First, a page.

• Jennifer Freeman

        I can see that. I definitely try to stay out of the way/not bug her when she is in the middle of stuff. I usually end up coming in during naptime, which works out.

      • GPMeg

        I’ve gotten yelled at SO many times for not telling parents about a serious situation in person, but what are you gonna do when they duck in while talking on the phone and then leave as they see you diving out of your office to grab them? Email. That’s what. Thank you for being an awesome parent who chats with the staff! Your child, I guarantee you, gets better care for it!

    • Jallun-Keatres

      I feel like I’d be the opposite. If MK walked at my MIL’s house and she told me I’d be super excited and wait for her to do it again.

    • Spiderpigmom

      “Your son is very spirited!”: Hahaha, don’t worry, daycare teacher, when you say something like “your son is very persistent” or “he needs directions to be repeated frequently, I know *exactly* what you mean. Heck, I live with the pig-headed stinker!

      “Crocs are fine”: I’m so happy my son’s daycare doesn’t allow Krocs. For some reason he’s totally enamored of the pesky things even though he can’t keep them on for more than ten minutes..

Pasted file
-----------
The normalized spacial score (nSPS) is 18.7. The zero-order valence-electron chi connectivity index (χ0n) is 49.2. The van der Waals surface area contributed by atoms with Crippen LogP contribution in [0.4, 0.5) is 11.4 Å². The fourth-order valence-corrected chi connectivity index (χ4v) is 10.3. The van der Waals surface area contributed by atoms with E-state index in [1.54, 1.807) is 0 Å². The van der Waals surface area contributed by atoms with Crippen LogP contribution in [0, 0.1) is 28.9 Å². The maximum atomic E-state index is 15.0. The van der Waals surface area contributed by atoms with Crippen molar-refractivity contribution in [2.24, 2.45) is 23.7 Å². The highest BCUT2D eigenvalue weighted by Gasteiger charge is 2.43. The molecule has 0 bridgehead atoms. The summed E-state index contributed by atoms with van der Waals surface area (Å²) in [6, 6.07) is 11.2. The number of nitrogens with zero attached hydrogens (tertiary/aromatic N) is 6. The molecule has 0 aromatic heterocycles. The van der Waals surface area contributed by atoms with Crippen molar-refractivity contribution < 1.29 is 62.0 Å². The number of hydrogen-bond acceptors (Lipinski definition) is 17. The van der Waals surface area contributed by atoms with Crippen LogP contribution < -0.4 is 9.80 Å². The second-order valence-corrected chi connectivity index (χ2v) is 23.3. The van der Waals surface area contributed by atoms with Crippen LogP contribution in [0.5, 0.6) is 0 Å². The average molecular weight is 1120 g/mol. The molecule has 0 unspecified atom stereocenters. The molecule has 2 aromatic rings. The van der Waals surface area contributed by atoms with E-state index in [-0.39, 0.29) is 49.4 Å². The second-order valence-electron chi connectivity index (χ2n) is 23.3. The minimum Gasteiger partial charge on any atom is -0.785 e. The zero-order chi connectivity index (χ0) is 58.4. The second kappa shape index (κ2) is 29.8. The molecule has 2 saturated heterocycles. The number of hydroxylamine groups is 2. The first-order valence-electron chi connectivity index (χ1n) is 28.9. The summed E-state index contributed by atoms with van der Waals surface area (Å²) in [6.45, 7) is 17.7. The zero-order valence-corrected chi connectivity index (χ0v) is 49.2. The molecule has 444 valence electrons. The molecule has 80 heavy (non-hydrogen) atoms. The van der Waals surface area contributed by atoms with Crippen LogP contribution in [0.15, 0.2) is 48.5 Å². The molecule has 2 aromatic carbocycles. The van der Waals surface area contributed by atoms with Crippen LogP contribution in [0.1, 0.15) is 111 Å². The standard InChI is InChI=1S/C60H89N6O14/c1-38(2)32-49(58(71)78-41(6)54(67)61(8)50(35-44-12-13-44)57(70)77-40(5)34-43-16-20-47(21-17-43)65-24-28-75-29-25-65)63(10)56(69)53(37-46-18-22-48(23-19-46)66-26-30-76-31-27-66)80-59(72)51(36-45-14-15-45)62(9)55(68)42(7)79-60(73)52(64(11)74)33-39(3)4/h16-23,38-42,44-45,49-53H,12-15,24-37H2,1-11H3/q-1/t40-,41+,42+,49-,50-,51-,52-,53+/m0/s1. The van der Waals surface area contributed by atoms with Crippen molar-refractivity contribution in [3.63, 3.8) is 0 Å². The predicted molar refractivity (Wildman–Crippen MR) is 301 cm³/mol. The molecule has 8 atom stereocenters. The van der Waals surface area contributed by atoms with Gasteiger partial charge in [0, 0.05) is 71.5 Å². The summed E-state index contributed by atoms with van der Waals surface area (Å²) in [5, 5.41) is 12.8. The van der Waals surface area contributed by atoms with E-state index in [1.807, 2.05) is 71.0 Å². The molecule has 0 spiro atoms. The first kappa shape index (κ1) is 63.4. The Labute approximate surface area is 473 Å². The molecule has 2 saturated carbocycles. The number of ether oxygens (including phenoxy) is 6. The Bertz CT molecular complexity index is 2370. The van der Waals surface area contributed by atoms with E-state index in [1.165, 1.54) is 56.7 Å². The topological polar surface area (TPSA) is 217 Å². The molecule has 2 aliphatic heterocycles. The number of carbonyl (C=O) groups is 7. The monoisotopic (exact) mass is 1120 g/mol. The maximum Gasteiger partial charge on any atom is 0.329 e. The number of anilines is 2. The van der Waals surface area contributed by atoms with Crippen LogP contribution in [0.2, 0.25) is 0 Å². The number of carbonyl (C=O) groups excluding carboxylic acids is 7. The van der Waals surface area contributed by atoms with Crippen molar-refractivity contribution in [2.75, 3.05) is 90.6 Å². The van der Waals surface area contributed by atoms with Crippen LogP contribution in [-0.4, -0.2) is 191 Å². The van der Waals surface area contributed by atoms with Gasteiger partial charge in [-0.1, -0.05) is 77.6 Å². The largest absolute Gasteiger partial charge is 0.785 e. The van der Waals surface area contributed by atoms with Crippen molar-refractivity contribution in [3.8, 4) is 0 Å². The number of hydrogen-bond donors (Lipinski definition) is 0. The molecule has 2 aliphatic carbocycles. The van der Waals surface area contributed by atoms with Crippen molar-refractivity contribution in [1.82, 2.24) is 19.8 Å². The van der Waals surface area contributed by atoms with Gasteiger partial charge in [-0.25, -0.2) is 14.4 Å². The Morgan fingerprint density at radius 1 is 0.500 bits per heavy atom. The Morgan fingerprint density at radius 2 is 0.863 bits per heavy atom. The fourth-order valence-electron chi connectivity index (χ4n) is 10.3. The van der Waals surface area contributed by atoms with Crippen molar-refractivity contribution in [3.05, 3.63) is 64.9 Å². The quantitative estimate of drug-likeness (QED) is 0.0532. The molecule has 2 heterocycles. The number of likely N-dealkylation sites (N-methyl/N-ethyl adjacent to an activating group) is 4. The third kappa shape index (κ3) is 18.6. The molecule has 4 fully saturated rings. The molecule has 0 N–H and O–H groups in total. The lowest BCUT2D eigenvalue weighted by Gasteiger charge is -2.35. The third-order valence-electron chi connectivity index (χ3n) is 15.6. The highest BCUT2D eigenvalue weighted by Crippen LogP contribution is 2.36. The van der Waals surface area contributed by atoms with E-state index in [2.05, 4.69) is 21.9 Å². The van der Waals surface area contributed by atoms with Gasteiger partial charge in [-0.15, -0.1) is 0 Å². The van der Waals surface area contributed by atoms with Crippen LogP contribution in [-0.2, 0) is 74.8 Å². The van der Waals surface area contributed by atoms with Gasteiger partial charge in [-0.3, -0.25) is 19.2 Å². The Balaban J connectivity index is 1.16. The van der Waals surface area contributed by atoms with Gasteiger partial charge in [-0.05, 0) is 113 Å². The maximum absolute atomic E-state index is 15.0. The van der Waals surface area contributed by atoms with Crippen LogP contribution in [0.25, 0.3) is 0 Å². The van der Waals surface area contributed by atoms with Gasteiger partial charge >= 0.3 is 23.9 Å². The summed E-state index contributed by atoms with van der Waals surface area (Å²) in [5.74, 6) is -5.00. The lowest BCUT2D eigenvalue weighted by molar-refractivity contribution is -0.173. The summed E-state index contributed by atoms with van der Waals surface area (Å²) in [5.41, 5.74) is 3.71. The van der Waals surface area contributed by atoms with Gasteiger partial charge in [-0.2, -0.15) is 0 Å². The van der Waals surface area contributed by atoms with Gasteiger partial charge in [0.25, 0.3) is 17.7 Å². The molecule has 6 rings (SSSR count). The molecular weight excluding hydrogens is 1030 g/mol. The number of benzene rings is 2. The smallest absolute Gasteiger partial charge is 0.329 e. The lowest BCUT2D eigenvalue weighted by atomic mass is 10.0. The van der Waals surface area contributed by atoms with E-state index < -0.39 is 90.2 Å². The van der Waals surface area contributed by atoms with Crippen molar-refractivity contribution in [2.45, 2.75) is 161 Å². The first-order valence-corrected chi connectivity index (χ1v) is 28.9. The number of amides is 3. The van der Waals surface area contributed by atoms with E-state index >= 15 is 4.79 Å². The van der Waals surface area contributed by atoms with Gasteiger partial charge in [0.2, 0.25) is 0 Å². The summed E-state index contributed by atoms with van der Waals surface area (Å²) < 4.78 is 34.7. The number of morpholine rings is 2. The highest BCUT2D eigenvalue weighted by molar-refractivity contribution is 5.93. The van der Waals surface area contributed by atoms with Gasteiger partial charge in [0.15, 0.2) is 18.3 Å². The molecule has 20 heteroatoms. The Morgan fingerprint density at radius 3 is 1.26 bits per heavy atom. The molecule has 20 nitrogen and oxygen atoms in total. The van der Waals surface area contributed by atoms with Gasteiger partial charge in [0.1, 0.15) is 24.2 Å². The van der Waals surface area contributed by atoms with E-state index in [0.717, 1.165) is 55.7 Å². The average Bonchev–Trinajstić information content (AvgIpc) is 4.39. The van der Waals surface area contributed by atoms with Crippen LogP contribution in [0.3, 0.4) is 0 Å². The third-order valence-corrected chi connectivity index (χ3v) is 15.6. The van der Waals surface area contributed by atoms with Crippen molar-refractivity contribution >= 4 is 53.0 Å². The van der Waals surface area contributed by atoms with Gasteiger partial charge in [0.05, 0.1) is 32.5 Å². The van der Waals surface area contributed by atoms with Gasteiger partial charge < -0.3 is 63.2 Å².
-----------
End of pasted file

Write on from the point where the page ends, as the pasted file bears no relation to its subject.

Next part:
“Oh yeah, it’s totally fine that you forgot to get wipes/it’s fine that you’re late”: we both know it’s not fine at all but thank you for pretending

      “Enjoy this art project she made for you” : see “he’s very spirited”. I live with him, I know he can’t do anything with a marker except try to crush the tip on the table.

      “Nope, he didn’t roll over/take a step/ achieve milestone today”: hahaha, this one brought me back to when I was babysitting full-time. I was always *so* excited to tell parents that their kids did this or that new thing, and I couldn’t understand why it wasn’t received with equal enthusiasm. I was good with kids but really bad with parents…Though in all honesty, I still don’t get it now that I have a kid: I’m always super thrilled to hear my son passed a milestone, even if I was not there to see it.